James Patterson returns with a narrative journalistic account of the rise and fall of Aaron Hernandez. The Patriot’s tight-end seemed to have it all until he was arrested for the murder of his friend, Odin Lloyd, and his life began to fall apart. By the end of the line, he had been convicted of one murder, acquitted of a double-murder, and ended his own life in his prison cell at the age of 27. All-American Murder: The Rise and Fall of Aaron Hernandez is a look at how a football player with all the potential in the world was taken down by anger, paranoia, drug use,and gang activity.
Here’s the blurb from the Amazon page:
Aaron Hernandez was a college All-American who became the youngest player in the NFL and later reached the Super Bowl. His every move as a tight end with the New England Patriots played out the headlines, yet he led a secret life–one that ended in a maximum-security prison. What drove him to go so wrong, so fast?
Between the summers of 2012 and 2013, not long after Hernandez made his first Pro Bowl, he was linked to a series of violent incidents culminating in the death of Odin Lloyd, a semi-pro football player who dated the sister of Hernandez’s fiancée, Shayanna Jenkins.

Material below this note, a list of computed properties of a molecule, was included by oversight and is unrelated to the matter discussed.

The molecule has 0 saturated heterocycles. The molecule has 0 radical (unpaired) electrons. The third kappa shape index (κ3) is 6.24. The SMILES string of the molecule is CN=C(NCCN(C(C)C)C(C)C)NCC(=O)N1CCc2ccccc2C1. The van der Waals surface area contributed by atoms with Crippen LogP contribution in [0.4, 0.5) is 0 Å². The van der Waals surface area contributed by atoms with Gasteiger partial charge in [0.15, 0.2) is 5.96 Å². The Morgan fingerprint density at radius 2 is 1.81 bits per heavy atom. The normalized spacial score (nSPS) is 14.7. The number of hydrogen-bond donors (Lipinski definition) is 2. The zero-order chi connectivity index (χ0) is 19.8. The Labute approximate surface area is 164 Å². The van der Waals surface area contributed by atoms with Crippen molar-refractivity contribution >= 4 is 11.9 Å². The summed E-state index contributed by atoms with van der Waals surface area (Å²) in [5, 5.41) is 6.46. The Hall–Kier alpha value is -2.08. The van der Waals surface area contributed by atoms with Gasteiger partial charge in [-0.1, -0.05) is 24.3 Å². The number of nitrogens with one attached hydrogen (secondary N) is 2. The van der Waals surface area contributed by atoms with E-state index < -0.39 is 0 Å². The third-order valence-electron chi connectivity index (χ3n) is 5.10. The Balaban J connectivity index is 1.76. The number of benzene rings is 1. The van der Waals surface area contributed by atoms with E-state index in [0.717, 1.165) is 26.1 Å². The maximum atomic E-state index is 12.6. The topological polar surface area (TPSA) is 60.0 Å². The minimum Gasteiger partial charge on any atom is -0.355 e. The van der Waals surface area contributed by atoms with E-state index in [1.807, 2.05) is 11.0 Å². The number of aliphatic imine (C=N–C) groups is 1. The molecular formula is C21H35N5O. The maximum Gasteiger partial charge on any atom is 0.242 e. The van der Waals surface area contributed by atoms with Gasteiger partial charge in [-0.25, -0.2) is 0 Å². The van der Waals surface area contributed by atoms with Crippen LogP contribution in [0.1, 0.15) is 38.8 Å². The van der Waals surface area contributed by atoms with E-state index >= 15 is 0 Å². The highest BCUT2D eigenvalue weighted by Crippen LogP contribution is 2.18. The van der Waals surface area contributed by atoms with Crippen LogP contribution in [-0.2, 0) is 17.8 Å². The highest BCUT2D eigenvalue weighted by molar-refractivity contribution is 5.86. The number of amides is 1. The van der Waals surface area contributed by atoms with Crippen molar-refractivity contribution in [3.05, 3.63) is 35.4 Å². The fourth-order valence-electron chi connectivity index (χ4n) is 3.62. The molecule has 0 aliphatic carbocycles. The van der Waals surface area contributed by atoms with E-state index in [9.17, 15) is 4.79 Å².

All-American Murder is the first book to investigate Aaron Hernandez’s first-degree murder conviction and the mystery of his own shocking and untimely death.
This is your typical James Patterson book. Lots of short chapters, probably not written by Patterson at all, but it’s interesting. I knew a lot about the criminal cases, the murder charges, but I didn’t know much about Aaron Hernandez before prison, so that was interesting. I definitely think that this book spent far too much time recapping individual plays of football games. I get it, it’s important that football let Aaron Hernandez be who he was, but did I really need to know when he broke left and when he went right and with what hand he caught the ball with? No, I didn’t. I liked the different people we got to meet in this, including other friends and potential victims of Hernandez, people who knew him growing up, people who interviewed him for sports magazines, etc.
This book came out in January 2018 but Aaron Hernandez killed himself in April 2017. I know that doesn’t leave much time to Patterson, Abramovich, and Harvkey to write about his suicide or the findings of CTE that may change football forever, but I expected more than a single chapter on his life after the acquittal. Less than ten minutes on the story that rocked the country? Really. They definitely could have done more, but I’m glad they didn’t too much speculation about his bisexuality or mental illness or anything that cannot be proven.
Overall, this was a quick read and interesting as someone who likes true crime and was fascinated by Hernandez’s case and his death.